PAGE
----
Using big data platforms for data management, access and analytics
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The IT world is already struggling to handle the exponentially increasing data volumes becoming available as part...
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of big data applications. And now an even bigger data challenge, in every sense of the word, is hurtling toward us: the internet of things.
The combination of the internet of things (IoT) and big data is significantly expanding the scope of data management initiatives. In 2003 -- still not so very long ago -- the biggest data warehouse in the world was 30 terabytes (TB) in size. Now, the engines in airplanes such as the Boeing 787 produce half a terabyte of data -- if not more -- in a single flight. By some estimates, a self-driving car could churn out more than 1 TB per hour. Collecting operational data multiple times per second from thousands of manufacturing devices on a factory floor can also quickly add up to terabytes of information -- or even petabytes for large manufacturers.
Gartner forecasts that nearly 21 billion devices will be connected to the IoT by 2020; IDC is even more bullish, predicting 30 billion connected devices by then. Putting sensors in fridges, cars, wearable health monitors, smart meters and various kinds of industrial equipment -- even on farm animals -- creates a raft of business possibilities. A 2015 McKinsey Global Institute study reckoned that within a decade, the IoT could generate as much as $11 trillion a year in overall economic value.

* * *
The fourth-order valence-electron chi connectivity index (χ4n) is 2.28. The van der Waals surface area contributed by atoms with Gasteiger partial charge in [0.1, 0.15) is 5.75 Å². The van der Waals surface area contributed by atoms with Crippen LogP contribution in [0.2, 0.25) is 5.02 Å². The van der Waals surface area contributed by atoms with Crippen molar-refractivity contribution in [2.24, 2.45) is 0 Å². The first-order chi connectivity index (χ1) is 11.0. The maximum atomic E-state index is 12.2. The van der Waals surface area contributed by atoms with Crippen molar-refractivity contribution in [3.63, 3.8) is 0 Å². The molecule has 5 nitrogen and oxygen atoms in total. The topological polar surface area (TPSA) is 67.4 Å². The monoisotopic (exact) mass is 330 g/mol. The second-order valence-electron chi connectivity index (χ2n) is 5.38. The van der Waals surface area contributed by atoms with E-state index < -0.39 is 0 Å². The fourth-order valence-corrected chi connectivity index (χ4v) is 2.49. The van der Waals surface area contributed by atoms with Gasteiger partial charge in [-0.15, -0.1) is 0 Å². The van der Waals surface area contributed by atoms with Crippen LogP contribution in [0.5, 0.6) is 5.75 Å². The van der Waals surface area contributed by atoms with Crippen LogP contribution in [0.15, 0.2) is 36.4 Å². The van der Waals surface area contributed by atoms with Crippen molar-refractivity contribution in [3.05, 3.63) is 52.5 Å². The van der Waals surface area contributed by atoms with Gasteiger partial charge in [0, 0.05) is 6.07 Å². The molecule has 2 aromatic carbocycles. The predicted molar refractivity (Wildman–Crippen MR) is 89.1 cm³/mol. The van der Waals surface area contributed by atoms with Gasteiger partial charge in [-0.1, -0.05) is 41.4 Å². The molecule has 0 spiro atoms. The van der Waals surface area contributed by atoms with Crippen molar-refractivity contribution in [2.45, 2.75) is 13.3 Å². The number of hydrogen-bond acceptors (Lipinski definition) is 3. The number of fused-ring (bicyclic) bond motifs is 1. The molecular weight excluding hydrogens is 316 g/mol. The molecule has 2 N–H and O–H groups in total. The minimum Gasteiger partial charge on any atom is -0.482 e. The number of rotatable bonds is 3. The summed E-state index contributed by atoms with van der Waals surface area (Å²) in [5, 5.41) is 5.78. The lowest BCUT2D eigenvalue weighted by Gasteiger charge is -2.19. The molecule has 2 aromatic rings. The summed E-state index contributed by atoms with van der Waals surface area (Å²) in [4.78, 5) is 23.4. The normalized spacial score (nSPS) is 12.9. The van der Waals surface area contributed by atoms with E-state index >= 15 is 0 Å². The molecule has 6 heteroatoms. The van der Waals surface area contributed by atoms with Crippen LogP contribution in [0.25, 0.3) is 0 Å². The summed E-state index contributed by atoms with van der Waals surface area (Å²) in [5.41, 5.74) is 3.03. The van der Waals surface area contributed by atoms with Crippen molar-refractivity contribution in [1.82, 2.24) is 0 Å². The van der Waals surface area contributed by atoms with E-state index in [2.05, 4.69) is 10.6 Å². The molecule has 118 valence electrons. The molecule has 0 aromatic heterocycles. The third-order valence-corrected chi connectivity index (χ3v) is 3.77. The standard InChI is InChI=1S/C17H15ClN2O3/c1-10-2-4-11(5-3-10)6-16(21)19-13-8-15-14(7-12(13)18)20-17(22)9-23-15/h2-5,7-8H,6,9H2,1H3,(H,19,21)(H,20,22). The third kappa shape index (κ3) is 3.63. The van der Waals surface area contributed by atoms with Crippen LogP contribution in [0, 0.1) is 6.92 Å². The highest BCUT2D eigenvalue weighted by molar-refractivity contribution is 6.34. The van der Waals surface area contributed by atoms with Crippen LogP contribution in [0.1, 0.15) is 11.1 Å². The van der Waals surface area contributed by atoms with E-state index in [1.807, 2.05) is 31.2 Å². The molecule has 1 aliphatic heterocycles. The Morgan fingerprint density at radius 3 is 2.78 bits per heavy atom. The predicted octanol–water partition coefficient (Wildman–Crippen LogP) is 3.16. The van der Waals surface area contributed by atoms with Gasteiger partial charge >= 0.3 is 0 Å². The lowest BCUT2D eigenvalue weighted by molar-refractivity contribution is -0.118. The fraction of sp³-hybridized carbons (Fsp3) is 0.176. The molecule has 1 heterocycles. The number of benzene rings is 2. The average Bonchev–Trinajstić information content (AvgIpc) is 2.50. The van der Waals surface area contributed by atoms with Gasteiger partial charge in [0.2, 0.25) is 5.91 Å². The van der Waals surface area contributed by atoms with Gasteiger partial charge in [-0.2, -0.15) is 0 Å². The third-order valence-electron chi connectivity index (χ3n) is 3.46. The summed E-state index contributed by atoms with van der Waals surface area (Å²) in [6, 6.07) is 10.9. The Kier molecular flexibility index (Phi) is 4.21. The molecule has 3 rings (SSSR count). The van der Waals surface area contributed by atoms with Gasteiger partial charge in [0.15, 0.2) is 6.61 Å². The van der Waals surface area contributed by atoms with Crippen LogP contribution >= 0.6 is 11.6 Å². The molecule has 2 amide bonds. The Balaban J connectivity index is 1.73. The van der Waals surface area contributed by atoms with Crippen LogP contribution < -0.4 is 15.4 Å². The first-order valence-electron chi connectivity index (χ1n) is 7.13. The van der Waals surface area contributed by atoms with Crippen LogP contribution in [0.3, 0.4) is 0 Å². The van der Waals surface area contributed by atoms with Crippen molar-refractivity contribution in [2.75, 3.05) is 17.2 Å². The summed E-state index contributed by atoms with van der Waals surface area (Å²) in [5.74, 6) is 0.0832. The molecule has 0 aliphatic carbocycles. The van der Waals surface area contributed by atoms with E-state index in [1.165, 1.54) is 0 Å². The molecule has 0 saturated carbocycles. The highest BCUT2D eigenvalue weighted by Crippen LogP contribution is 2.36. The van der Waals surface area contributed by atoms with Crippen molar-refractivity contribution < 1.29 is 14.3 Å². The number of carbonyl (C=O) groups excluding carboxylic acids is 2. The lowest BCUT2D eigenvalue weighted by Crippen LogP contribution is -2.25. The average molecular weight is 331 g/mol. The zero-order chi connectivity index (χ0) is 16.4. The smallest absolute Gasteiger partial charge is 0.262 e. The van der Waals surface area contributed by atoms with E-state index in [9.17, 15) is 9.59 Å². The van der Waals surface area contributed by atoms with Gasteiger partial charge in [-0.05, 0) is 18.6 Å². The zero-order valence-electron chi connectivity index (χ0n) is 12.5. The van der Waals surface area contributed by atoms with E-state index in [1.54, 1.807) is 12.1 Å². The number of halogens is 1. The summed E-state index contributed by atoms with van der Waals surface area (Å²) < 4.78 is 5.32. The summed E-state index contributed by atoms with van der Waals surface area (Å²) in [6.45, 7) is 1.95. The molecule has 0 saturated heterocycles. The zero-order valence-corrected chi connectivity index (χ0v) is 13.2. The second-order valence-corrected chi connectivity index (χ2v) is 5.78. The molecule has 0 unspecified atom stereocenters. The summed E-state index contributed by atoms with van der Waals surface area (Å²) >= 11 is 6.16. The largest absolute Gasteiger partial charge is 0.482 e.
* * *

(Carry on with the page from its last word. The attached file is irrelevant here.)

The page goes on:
While numbers like those may be based on only educated speculation, they're big enough to get the attention of CEOs around the world. However, the amounts of data being generated by IoT and big data systems bring with them considerable challenges for IT teams, and not just the basic ones of data storage and processing.
Architectural upgrades required for IoT
Many organizations looking to take advantage of IoT data need to start by bulking up their IT architecture through the addition of Hadoop clusters and related big data technologies. That isn't a simple matter: We've seen plenty of issues with the Hadoop systems being used in big data applications today, often in place of mainstream relational databases. Such systems still require the use of traditional tools and processes to manage data and help data scientists and other analysts make sense of it.
Early adopters of Hadoop had to resort to tricky programming to carry out tasks that were automated in databases decades ago. The IT industry has responded, and many existing technologies that have relational database roots are now being retrofitted with support for Hadoop. For example, some data quality tools now include Hadoop connectors. But there's a long way to go to build up a functionally equivalent set of data management capabilities for IoT and big data environments.
The big data community has also adapted by coming up with technical advancements such as YARN, the cluster resource manager released in late 2013 to separate the Hadoop Distributed File System (HDFS) from the MapReduce batch processing framework. YARN lets Hadoop clusters be more easily used in real-time and interactive applications, including processing and analysis of IoT data streams.